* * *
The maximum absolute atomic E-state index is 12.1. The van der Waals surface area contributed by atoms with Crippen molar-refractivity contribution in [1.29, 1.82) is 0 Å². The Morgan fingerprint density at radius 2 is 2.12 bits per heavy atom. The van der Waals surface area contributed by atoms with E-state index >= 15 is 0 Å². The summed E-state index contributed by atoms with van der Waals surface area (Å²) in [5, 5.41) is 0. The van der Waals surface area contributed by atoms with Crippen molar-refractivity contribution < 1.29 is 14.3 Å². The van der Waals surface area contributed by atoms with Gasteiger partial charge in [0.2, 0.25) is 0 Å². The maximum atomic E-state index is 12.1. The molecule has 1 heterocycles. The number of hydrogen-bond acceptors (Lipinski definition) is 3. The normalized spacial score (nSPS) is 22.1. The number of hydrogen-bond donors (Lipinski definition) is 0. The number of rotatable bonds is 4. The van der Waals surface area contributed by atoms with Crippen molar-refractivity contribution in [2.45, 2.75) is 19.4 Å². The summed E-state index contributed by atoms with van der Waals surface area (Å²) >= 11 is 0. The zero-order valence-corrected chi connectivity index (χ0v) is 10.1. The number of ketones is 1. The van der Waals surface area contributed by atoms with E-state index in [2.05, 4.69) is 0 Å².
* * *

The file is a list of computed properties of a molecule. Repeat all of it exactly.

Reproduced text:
The maximum absolute atomic E-state index is 12.1. The van der Waals surface area contributed by atoms with Crippen molar-refractivity contribution in [1.29, 1.82) is 0 Å². The Morgan fingerprint density at radius 2 is 2.12 bits per heavy atom. The van der Waals surface area contributed by atoms with E-state index >= 15 is 0 Å². The summed E-state index contributed by atoms with van der Waals surface area (Å²) in [5, 5.41) is 0. The van der Waals surface area contributed by atoms with Crippen molar-refractivity contribution < 1.29 is 14.3 Å². The van der Waals surface area contributed by atoms with Gasteiger partial charge in [0.2, 0.25) is 0 Å². The maximum atomic E-state index is 12.1. The molecule has 1 heterocycles. The number of hydrogen-bond acceptors (Lipinski definition) is 3. The normalized spacial score (nSPS) is 22.1. The number of hydrogen-bond donors (Lipinski definition) is 0. The number of rotatable bonds is 4. The van der Waals surface area contributed by atoms with Crippen molar-refractivity contribution in [2.45, 2.75) is 19.4 Å². The summed E-state index contributed by atoms with van der Waals surface area (Å²) >= 11 is 0. The zero-order valence-corrected chi connectivity index (χ0v) is 10.1. The number of ketones is 1. The van der Waals surface area contributed by atoms with E-state index in [2.05, 4.69) is 0 Å².